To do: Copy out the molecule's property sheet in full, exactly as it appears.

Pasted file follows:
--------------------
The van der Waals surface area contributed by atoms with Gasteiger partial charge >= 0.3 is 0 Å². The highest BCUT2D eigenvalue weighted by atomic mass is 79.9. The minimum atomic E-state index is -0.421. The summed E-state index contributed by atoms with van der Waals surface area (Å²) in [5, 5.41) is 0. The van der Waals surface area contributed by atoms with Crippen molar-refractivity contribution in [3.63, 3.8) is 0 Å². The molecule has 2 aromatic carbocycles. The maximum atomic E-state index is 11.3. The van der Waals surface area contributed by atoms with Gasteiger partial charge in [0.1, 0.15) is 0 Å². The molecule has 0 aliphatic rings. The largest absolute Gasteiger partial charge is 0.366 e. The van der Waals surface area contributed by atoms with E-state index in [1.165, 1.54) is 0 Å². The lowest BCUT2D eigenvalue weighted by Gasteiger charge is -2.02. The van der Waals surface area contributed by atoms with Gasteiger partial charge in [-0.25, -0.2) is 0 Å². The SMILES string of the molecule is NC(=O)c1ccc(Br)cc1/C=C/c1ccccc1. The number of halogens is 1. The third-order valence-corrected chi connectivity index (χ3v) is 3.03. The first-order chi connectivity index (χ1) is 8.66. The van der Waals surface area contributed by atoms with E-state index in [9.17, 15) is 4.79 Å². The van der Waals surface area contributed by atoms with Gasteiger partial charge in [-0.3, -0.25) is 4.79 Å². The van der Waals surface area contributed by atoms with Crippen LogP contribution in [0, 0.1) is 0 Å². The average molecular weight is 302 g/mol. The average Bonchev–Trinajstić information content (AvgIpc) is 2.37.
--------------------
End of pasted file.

The van der Waals surface area contributed by atoms with Gasteiger partial charge >= 0.3 is 0 Å². The highest BCUT2D eigenvalue weighted by atomic mass is 79.9. The minimum atomic E-state index is -0.421. The summed E-state index contributed by atoms with van der Waals surface area (Å²) in [5, 5.41) is 0. The van der Waals surface area contributed by atoms with Crippen molar-refractivity contribution in [3.63, 3.8) is 0 Å². The molecule has 2 aromatic carbocycles. The maximum atomic E-state index is 11.3. The van der Waals surface area contributed by atoms with Gasteiger partial charge in [0.1, 0.15) is 0 Å². The molecule has 0 aliphatic rings. The largest absolute Gasteiger partial charge is 0.366 e. The van der Waals surface area contributed by atoms with E-state index in [1.165, 1.54) is 0 Å². The lowest BCUT2D eigenvalue weighted by Gasteiger charge is -2.02. The van der Waals surface area contributed by atoms with Gasteiger partial charge in [-0.25, -0.2) is 0 Å². The SMILES string of the molecule is NC(=O)c1ccc(Br)cc1/C=C/c1ccccc1. The number of halogens is 1. The third-order valence-corrected chi connectivity index (χ3v) is 3.03. The first-order chi connectivity index (χ1) is 8.66. The van der Waals surface area contributed by atoms with E-state index in [9.17, 15) is 4.79 Å². The van der Waals surface area contributed by atoms with Gasteiger partial charge in [-0.3, -0.25) is 4.79 Å². The van der Waals surface area contributed by atoms with Crippen LogP contribution in [0, 0.1) is 0 Å². The average molecular weight is 302 g/mol. The average Bonchev–Trinajstić information content (AvgIpc) is 2.37.